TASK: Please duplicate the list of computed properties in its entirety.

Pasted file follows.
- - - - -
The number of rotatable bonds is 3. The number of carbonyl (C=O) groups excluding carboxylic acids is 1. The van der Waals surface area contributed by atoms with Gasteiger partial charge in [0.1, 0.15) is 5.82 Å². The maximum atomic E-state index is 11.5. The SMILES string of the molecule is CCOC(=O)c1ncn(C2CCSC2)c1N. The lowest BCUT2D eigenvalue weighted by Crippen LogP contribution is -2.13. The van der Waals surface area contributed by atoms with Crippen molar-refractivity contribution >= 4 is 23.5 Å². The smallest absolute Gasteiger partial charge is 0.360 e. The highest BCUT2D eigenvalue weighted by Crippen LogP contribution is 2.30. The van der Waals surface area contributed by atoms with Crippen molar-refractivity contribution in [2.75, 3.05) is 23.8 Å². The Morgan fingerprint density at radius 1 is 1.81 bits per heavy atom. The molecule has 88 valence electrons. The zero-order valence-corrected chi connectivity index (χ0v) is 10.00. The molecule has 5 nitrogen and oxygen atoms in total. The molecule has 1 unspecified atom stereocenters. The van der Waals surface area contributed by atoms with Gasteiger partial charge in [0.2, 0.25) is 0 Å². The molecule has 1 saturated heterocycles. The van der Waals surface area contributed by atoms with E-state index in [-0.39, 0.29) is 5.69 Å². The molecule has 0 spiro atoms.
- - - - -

The number of rotatable bonds is 3. The number of carbonyl (C=O) groups excluding carboxylic acids is 1. The van der Waals surface area contributed by atoms with Gasteiger partial charge in [0.1, 0.15) is 5.82 Å². The maximum atomic E-state index is 11.5. The SMILES string of the molecule is CCOC(=O)c1ncn(C2CCSC2)c1N. The lowest BCUT2D eigenvalue weighted by Crippen LogP contribution is -2.13. The van der Waals surface area contributed by atoms with Crippen molar-refractivity contribution >= 4 is 23.5 Å². The smallest absolute Gasteiger partial charge is 0.360 e. The highest BCUT2D eigenvalue weighted by Crippen LogP contribution is 2.30. The van der Waals surface area contributed by atoms with Crippen molar-refractivity contribution in [2.75, 3.05) is 23.8 Å². The Morgan fingerprint density at radius 1 is 1.81 bits per heavy atom. The molecule has 88 valence electrons. The zero-order valence-corrected chi connectivity index (χ0v) is 10.00. The molecule has 5 nitrogen and oxygen atoms in total. The molecule has 1 unspecified atom stereocenters. The van der Waals surface area contributed by atoms with Gasteiger partial charge in [0.2, 0.25) is 0 Å². The molecule has 1 saturated heterocycles. The van der Waals surface area contributed by atoms with E-state index in [-0.39, 0.29) is 5.69 Å². The molecule has 0 spiro atoms.